Tomas Cloma - the man who "discovered" the Spratly Islands

Tomas Cloma - the man who "discovered" the Spratly Islands

Tomás Cloma y Arbolente (18 September 1904–1996) was a Filipino lawyer and businessman from the province of Bohol. Cloma was born in Panglao to Ciriaco Cloma, a Spanish settler, and Irena Arbolente, a native of Bohol. 

In 1947, Cloma, a Filipino adventurer and a fishing magnate, found several uninhabited and unoccupied groups of islands/
islets in the South China Sea. This forms part of the bases for justification of Spratly islands territorial claims by the Philippines, along with basis from 1982 UNCLOS archipelagic doctrine. Cloma, owner of a fishing fleet and a private maritime training institute, the Philippine Maritime Institute (PMI Colleges), aspired to open a cannery and develop guano deposits in the Spratlys. It was principally for economic reasons, therefore, that he "discovered" and claimed islands in the Spratlys.

On May 11, 1956, together with 40 men, Cloma took formal possession of the islands, lying some 380 miles west of the southern end of Palawan and named it Freedomland. Four days later, on May 15, 1956, Cloma issued and posted copies of his "Notice to the Whole World" on each of the islands as a decisive manifestation of unwavering claim over the territory. On May 31, 1956, Cloma declared the establishment of the "Free Territory of Freedomland", ten days after he sent his second representation to the Secretary of Foreign Affairs, informing the latter that the territory claimed was named Freedomland. On July 6, 1956, Cloma declared to the whole world his claim and the establishment of a separate government for the Free Territory of Freedomland with its capital on Flat Island (Patag Island). Cloma introduced a distinction between his Freedomland and the Spratlys further west. This distinction later became part of the Philippines foreign policy. This distinction was never fully clarified. It seems that "Freedomland" encompasses most of what others call the Spratly Islands, but not Spratly Island itself, nor the banks and reefs lying to the west of it.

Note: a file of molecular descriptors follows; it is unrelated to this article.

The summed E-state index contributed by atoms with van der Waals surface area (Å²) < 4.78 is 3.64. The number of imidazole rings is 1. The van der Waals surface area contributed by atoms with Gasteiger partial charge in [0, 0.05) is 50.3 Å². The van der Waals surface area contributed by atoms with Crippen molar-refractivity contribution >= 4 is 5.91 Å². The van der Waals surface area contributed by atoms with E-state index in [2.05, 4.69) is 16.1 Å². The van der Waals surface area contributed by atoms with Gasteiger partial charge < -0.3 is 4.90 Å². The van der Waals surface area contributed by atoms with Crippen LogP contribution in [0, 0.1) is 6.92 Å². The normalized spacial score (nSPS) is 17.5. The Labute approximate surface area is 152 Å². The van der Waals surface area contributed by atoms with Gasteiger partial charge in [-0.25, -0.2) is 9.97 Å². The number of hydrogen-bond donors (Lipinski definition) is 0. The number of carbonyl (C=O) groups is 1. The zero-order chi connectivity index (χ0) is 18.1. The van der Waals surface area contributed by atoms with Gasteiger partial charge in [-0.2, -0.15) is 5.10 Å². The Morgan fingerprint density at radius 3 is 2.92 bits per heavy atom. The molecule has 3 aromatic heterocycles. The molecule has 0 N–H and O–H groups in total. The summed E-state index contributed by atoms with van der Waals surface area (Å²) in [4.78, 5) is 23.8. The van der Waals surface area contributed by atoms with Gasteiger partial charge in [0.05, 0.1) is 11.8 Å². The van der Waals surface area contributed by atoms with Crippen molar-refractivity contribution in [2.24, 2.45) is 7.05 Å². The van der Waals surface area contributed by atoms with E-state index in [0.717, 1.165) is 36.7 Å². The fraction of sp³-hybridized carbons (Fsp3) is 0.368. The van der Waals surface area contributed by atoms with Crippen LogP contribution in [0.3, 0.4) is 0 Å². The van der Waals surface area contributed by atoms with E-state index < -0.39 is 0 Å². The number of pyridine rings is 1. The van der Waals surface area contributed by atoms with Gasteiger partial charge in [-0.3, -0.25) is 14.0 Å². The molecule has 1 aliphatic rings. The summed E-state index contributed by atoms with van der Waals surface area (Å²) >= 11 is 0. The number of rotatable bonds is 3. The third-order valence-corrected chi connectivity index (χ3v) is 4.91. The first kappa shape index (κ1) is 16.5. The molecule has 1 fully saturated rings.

Cloma's declaration was met with hostile reactions from several neighboring countries, especially the Republic of China. On September 24, 1956 the ROC reoccupied nearby Itu Aba Island (also known as Taiping Island), which it had abandoned in 1950, and intercepted Cloma’s men and vessels found within its immediate waters. The People's Republic of China also restated its own claim.

In the 1970s, after being jailed by President Ferdinand Marcos for being popularly called "Admiral," Cloma ceded his claim to the Philippine government for one peso.

According to a website set up by the "Kingdom of Colonia St John", Freedomland apparently became known as The Kingdom of Colonia St John under "His Majesty John I King of Colonia St John" and "Prince of Mariveles and Amboyna" to whom the succession passed from "Admiral" Tomas Cloma.